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    If "ifs" and "buts" were candy and nuts, we'd all have a Merry F***ing Christmas. What's yer point, Eric?

  • JohnH (unverified)

    As expected, the legistlature, bought and paid for by monied interests, has, as expected, refused to address campaign finance reform. Interestingly, it was the last legislature than mandated an on-line campaign finance database. Now at least we'll have better information on who is greasing whose palms. Not that that will really change anything... http://www.registerguard.com/news/2007/03/28/e1.cr.campaignfi.0328.p1.php?section=cityregion

    How pathetic. Even Texas has a campaign finance law.

  • (Show?)

    That story says nothing about them refusing to do anything. And we still have months and months of Session to go.

    That story is about ORESTAR, which allows anyone with internet access to see how much candidates and PACs are receiving and spending. It's a great system -- I use it all the time.

    As expected, the legislature has worked on many of the smaller issues up near the front. The bigger issues are working their way through committee, or will be. There's a lot to do and repair after more than a decade of Republicans in charge. We can't expect things to change overnight.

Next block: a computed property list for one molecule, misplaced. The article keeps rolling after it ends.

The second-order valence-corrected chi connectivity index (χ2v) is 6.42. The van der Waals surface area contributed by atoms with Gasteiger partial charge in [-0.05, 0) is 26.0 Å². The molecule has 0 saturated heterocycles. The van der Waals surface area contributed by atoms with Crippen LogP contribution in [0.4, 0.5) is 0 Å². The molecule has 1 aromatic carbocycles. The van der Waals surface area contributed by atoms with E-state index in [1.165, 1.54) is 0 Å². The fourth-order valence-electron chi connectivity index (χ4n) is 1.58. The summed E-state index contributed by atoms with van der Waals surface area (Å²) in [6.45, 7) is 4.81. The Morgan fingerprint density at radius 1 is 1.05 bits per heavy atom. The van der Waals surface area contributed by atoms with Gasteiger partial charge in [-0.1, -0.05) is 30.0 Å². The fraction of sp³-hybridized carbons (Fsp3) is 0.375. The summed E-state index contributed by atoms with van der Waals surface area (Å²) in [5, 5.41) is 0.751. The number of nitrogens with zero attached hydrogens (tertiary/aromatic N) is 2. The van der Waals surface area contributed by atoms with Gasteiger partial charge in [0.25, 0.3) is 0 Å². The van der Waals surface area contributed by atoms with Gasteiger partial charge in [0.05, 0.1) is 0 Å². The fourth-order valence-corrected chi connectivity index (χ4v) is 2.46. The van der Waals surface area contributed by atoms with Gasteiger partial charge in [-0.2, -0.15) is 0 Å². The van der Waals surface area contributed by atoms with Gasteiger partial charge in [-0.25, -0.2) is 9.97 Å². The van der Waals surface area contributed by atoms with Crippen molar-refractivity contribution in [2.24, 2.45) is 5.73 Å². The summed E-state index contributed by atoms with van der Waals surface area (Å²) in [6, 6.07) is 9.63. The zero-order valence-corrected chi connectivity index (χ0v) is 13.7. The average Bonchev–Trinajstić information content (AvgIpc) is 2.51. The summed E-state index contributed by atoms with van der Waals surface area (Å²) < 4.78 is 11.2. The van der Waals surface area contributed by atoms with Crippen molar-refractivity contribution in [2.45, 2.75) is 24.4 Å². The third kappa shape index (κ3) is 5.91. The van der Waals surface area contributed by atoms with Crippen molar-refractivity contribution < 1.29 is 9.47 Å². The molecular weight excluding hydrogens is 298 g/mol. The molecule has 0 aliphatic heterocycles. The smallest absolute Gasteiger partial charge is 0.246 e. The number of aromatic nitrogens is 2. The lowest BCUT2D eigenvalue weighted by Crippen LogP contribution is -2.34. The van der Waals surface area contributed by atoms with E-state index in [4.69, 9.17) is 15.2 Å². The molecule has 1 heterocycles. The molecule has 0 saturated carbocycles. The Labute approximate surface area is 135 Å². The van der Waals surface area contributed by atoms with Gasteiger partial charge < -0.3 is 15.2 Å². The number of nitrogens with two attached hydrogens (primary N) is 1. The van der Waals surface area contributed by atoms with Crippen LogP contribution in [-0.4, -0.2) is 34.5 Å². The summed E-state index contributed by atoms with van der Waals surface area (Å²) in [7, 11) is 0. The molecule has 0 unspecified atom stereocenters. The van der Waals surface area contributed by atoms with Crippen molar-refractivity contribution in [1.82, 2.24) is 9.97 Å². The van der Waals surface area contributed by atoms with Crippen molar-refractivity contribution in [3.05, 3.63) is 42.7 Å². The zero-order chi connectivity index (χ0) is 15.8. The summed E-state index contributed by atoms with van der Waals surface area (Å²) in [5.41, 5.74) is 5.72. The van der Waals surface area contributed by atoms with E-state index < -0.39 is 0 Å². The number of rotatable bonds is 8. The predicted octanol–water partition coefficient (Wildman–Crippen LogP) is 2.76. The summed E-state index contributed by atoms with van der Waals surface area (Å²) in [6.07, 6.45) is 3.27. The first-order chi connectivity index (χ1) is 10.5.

• (Show?)

    "Count me unimpressed, both by Kulo's leadership on this issue, and Courtney's deferring leadership to a committee co-chaired by the extreme Larry George."

    Whoa there--they ain't THAT stupid. The Co-chairs are both Democrats: Prozanski the Senator, Macpherson the Representative. Larry George is the VICE Chair, which is no different than being the "ranking member" of a federal cmte. You're the boss of the minority party's interests, and lead work groups or negotiations with the majority.

    <h2>It does seem that Garrard is doing the heavy lifting for the GOP, but he's the co-vice-chair, so that makes sense.</h2>